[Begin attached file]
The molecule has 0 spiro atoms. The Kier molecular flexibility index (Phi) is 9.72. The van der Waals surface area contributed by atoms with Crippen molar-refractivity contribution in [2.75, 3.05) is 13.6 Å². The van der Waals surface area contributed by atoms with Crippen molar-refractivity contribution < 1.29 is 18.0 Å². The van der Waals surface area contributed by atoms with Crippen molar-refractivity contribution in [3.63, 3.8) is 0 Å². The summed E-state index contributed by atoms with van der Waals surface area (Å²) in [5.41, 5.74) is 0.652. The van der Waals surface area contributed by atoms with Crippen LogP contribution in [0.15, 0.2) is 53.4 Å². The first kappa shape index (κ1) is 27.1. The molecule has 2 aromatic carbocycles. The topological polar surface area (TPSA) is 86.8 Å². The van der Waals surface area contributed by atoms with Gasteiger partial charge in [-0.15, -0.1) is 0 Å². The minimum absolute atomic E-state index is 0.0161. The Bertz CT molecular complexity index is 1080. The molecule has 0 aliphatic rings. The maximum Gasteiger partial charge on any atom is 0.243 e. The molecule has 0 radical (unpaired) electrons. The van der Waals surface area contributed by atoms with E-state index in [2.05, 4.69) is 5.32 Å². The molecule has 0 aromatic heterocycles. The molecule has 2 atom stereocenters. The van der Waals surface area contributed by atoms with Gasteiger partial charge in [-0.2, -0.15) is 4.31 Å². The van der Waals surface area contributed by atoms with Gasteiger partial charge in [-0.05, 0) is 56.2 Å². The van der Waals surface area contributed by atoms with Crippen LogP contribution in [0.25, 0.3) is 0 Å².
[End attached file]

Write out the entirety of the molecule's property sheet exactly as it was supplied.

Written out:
The molecule has 0 spiro atoms. The Kier molecular flexibility index (Phi) is 9.72. The van der Waals surface area contributed by atoms with Crippen molar-refractivity contribution in [2.75, 3.05) is 13.6 Å². The van der Waals surface area contributed by atoms with Crippen molar-refractivity contribution < 1.29 is 18.0 Å². The van der Waals surface area contributed by atoms with Crippen molar-refractivity contribution in [3.63, 3.8) is 0 Å². The summed E-state index contributed by atoms with van der Waals surface area (Å²) in [5.41, 5.74) is 0.652. The van der Waals surface area contributed by atoms with Crippen LogP contribution in [0.15, 0.2) is 53.4 Å². The first kappa shape index (κ1) is 27.1. The molecule has 2 aromatic carbocycles. The topological polar surface area (TPSA) is 86.8 Å². The van der Waals surface area contributed by atoms with Gasteiger partial charge in [-0.15, -0.1) is 0 Å². The minimum absolute atomic E-state index is 0.0161. The Bertz CT molecular complexity index is 1080. The molecule has 0 aliphatic rings. The maximum Gasteiger partial charge on any atom is 0.243 e. The molecule has 0 radical (unpaired) electrons. The van der Waals surface area contributed by atoms with E-state index in [2.05, 4.69) is 5.32 Å². The molecule has 0 aromatic heterocycles. The molecule has 2 atom stereocenters. The van der Waals surface area contributed by atoms with Gasteiger partial charge in [-0.2, -0.15) is 4.31 Å². The van der Waals surface area contributed by atoms with Gasteiger partial charge in [-0.05, 0) is 56.2 Å². The van der Waals surface area contributed by atoms with Crippen LogP contribution in [0.25, 0.3) is 0 Å².